The other miracle, of course, that has taken place recently is the healing of the ten lepers. That was, in itself, quite a remarkable miracle, because people would be spreading the news of this healing very fast around the communities, because it had such a huge impact on the lives of those lepers who came from being socially excluded, to becoming normal members of society again. These are some of the contextual things in the background.
The Pharisees' Question
Let's look more closely at our text today. I'm going to read the first two verses and comment on those before I come to the main section. Luke 17: 20 - 21.
‘Once, on being asked by the Pharisees when the Kingdom of God would come, Jesus replied, "The coming of the Kingdom of God is not something that can be observed, nor will people say, ‘Here it is’, or ‘There it is’, because the Kingdom of God is in your midst."’Luke 17:20-21, NIV
As we read on in the passage, we'll find that Jesus gives a deeper explanation of his answer to his disciples, from verse 22 onwards. We need to keep that in mind but I want to pause for a moment, because Jesus first of all is talking to the Pharisees. These are opponents, people who've already decided against him, as we've discussed on numerous occasions, in previous episodes. They are religious opponents and they're asking Jesus a probing question about the Kingdom of God, basically saying, ‘What's happening in your ministry, and how does that connect to God's Kingdom?’
Different Opinions about the Coming of God's Kingdom
Let's go into their mindset, and their way of thinking for a moment, to try and understand what this question signifies. Apart from being a bit of a trick question, a provocative question, which their questions always were, there is some serious theology and ideas that lie behind what they were saying. Amongst the Jews there were a variety of opinions at that time about how God's Kingdom would come into the world. They anticipated from the Old Testament, for good reason, God to move in power, sometime in the future, and to establish his rule in the world in a more tangible sense. But the Jews didn't agree as to how exactly this was going to happen. I want to just give you three popular ideas; there were others. Here are three.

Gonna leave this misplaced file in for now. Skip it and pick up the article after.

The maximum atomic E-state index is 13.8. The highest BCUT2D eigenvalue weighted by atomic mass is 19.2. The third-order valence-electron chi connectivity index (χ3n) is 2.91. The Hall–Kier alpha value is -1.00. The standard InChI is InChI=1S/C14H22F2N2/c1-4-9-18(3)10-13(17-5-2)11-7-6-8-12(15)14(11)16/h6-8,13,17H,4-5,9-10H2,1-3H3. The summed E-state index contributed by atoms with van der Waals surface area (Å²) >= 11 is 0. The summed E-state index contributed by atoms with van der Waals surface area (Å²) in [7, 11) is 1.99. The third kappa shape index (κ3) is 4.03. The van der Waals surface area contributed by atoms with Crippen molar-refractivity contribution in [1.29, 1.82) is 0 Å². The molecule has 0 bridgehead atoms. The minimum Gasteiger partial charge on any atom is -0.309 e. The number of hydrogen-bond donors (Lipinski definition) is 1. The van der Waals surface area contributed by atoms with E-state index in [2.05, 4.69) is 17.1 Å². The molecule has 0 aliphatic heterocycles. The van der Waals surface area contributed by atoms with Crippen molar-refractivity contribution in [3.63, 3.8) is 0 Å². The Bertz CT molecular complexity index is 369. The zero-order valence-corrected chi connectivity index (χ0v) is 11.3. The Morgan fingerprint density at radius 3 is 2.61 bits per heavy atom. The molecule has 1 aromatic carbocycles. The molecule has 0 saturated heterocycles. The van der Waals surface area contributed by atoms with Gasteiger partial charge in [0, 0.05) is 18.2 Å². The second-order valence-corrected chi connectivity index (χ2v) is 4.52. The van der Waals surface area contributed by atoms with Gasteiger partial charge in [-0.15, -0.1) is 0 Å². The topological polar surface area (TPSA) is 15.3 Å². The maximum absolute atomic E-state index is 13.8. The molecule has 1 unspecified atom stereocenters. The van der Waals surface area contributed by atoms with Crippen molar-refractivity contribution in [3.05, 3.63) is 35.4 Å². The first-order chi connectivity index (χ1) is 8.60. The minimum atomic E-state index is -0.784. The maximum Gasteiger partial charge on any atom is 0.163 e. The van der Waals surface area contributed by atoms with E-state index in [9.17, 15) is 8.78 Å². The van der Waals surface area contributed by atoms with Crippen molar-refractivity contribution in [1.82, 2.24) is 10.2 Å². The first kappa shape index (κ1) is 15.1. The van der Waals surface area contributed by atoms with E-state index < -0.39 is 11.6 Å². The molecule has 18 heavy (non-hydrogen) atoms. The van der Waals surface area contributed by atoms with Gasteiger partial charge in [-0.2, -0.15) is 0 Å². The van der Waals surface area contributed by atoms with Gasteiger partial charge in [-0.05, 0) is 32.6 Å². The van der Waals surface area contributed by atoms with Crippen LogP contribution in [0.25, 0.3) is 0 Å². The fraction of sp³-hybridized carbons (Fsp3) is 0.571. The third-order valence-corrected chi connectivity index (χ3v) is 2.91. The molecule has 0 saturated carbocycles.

Firstly, some believed that God would come just by personal intervention, irrespective of any people, or humanity or the Jews. He would just come into this world and establish his presence in the city of Jerusalem, and overturn all evil in some mysterious way; God would take over the world. The centre of the world, from the Jewish point of view, was the city of Jerusalem. That's where God's presence had existed from the time that Solomon dedicated his temple, at least officially. So, some expected just a direct intervention of God.
But the majority of people believed in this enigmatic figure which we call the Messiah - the Son of God, the Son of Man, the Servant of the Lord. There were various titles from the Old Testament that were drawn together and the concept of Messiah means ‘the anointed one’. Many believe this to be a divine person who would represent God, represent Yahweh - the God of Israel, and would be the agent to bring in his Kingdom. This is something the Pharisees were thinking about, because they knew that Jesus claimed to be that Messiah. What sort of a Kingdom was he bringing in? Is he doing anything about the Kingdom of God? Why are the Romans still in place? Why is King Herod still ruling in Galilee? Why are the Jews in disarray and suffering at the hands of foreign rulers? Why are the tax collectors still allowed to do all the things they're allowed to do? Why is there injustice in the world? Why are people still suffering? If the Messiah comes – where's the Kingdom? That, in a sense, is the force of the question.